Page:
But heartened I am. A string of wins, followed by a point against Man Utd, is not to be sniffed at, no matter how much one picks it up, inspects it and points accusingly at it. Points are points, and while few will suggest that we are now ready for a title-tilt, most would presumably agree that somewhere or other behind the scenes some good work is being done.

There is no disputing that we have not just ridden our luck but have enjoyed a trip in luck’s first-class cabin, complete with complimentary champagne served by a sultry hostess. No real disputing that one. No sir. I suppose it helps even out the dodgy penalty decisions of earlier in the season (Man City and Liverpool, to name a couple).

However, on a more constructive note, much has been made of the fact that our heroes seem to have an extra bit of puff in their lungs these days, and well does it serve us. The last-minute goals seem too frequent to be entirely down to chance, and in the closing moments of yesterday’s game we had not just stirred into life but seemed positively the likelier to win the thing, so three cheers for Pochettino’s beep test, or whatever method the coaching team use these days.

Individual Performances

The tinkering by Pochettino was understandable enough in principle, albeit a little ineffective in practice. The choice of Davies and Chiriches as full-backs in place of Rose and Walker was presumably effected with the dual purpose of giving the latter two a moment to catch their breath, following return from injury, as well as stifling the Man Utd wing-backs. Alas, Messrs Valencia and Young could be described as many things yesterday, but not, truthfully, ‘stifled’. Still, this being our lucky month and all, that was soon taken care of when Valencia disappeared stage right and Rafael-Or-Fabio took his place.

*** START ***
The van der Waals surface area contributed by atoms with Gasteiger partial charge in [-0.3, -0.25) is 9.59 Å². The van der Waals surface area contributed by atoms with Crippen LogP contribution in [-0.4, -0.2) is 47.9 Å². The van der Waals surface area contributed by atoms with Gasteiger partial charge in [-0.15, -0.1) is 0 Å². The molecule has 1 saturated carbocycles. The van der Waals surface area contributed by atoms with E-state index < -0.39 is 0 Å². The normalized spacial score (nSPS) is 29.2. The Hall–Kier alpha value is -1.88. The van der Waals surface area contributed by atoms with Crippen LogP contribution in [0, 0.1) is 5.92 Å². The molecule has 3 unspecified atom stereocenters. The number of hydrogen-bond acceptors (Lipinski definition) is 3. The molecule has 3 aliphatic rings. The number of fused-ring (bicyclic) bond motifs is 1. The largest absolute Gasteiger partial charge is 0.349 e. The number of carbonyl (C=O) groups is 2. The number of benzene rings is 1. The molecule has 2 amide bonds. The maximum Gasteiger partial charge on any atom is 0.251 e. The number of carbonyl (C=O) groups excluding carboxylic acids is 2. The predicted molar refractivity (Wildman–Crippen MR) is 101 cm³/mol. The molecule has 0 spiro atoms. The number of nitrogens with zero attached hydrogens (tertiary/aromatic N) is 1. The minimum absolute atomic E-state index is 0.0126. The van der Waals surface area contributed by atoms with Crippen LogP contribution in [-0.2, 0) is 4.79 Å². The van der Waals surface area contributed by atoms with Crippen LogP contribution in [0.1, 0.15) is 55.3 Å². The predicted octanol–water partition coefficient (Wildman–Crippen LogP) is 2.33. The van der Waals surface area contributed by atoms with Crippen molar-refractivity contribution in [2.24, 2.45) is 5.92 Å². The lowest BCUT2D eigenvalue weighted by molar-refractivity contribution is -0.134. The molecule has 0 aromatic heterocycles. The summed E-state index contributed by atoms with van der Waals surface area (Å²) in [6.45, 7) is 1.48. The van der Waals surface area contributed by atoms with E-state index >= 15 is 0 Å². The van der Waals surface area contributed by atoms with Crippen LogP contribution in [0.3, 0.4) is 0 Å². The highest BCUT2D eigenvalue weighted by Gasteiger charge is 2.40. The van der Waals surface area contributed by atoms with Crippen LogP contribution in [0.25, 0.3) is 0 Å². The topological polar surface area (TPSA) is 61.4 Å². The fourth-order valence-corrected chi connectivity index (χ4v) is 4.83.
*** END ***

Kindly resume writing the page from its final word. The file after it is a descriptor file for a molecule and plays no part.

The rarely-sighted Townsend was given a gambol, and beavered away as is his wont, all enthusiasm and willing, and precious little product. I suspect I am in a minority but I like the chap, for he permanently seems to be one smidgeon away from being quite the game-changer. The dinked pass to Kane early on, a sturdy long-range shot in the second half – the law of averages suggests that sooner or later he is going to spend the full 90 minutes absolutely destroying a team single-handedly. I just get the feeling that this will happen after we have sold him.

Typical fare from Mason and Stambouli, the former’s performance encapsulated by that late miss, when he showed all the energy of a young hyperactive puppy to race half the length of the pitch before displaying that absence of top-notch class, in blazing the ball over. Stambouli did everything one would expect of a first-reserve, and the pair of them together generally struggled to prevent the all-singing, all-dancing cast of United midfield talent from pouring forward, particularly in the first half. Not really a criticism, as they were outnumbered, and frankly up against far better players.

But that marvellous combination of willing and luck got us to the finish line, rounding off what on paper looks a pretty darned impressive month’s work. Another seductive smile or two from Lady Luck on 1 Jan against Chelski would go down mightily well.

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Spurs news, rants

Davies, Gylfi, Vorm & A 5-Year Ruddy Contract for Rose

Oh how the fates toy with us, when it comes to matters of a left-back persuasion. Regular drinkers at the AANP well will be familiar with my dubious sentiments about that careering, out-of-control ball of limbs known as Danny Rose.  So when the carrier pigeon poked in its head to chirp tidings from the lilywhite transfer office, conveying news of the signing of one Ben Davies Esquire, I did what any right-thinking, Danny Rose-abhorring chap would do, and promptly danced a surreptitious but merry jig.